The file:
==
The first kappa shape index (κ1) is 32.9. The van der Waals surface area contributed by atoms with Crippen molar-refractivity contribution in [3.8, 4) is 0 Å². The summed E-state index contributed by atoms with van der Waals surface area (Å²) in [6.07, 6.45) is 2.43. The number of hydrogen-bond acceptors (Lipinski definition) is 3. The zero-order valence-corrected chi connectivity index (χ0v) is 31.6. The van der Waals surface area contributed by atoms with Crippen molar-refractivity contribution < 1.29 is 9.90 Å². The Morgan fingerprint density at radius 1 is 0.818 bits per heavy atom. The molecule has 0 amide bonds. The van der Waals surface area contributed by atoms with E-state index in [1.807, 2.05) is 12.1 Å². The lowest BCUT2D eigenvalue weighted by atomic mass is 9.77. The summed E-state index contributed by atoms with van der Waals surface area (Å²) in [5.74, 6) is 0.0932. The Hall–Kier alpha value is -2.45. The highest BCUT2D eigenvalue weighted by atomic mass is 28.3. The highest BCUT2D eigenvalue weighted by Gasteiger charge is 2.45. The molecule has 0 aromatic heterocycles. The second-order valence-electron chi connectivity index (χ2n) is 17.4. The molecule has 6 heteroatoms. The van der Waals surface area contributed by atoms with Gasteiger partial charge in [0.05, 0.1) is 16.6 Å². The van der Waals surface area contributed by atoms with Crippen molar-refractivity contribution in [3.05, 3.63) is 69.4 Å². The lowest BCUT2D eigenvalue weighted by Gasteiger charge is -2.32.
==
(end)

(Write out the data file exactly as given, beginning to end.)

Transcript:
The first kappa shape index (κ1) is 32.9. The van der Waals surface area contributed by atoms with Crippen molar-refractivity contribution in [3.8, 4) is 0 Å². The summed E-state index contributed by atoms with van der Waals surface area (Å²) in [6.07, 6.45) is 2.43. The number of hydrogen-bond acceptors (Lipinski definition) is 3. The zero-order valence-corrected chi connectivity index (χ0v) is 31.6. The van der Waals surface area contributed by atoms with Crippen molar-refractivity contribution < 1.29 is 9.90 Å². The Morgan fingerprint density at radius 1 is 0.818 bits per heavy atom. The molecule has 0 amide bonds. The van der Waals surface area contributed by atoms with E-state index in [1.807, 2.05) is 12.1 Å². The lowest BCUT2D eigenvalue weighted by atomic mass is 9.77. The summed E-state index contributed by atoms with van der Waals surface area (Å²) in [5.74, 6) is 0.0932. The Hall–Kier alpha value is -2.45. The highest BCUT2D eigenvalue weighted by atomic mass is 28.3. The highest BCUT2D eigenvalue weighted by Gasteiger charge is 2.45. The molecule has 0 aromatic heterocycles. The second-order valence-electron chi connectivity index (χ2n) is 17.4. The molecule has 6 heteroatoms. The van der Waals surface area contributed by atoms with Gasteiger partial charge in [0.05, 0.1) is 16.6 Å². The van der Waals surface area contributed by atoms with Crippen molar-refractivity contribution in [3.05, 3.63) is 69.4 Å². The lowest BCUT2D eigenvalue weighted by Gasteiger charge is -2.32.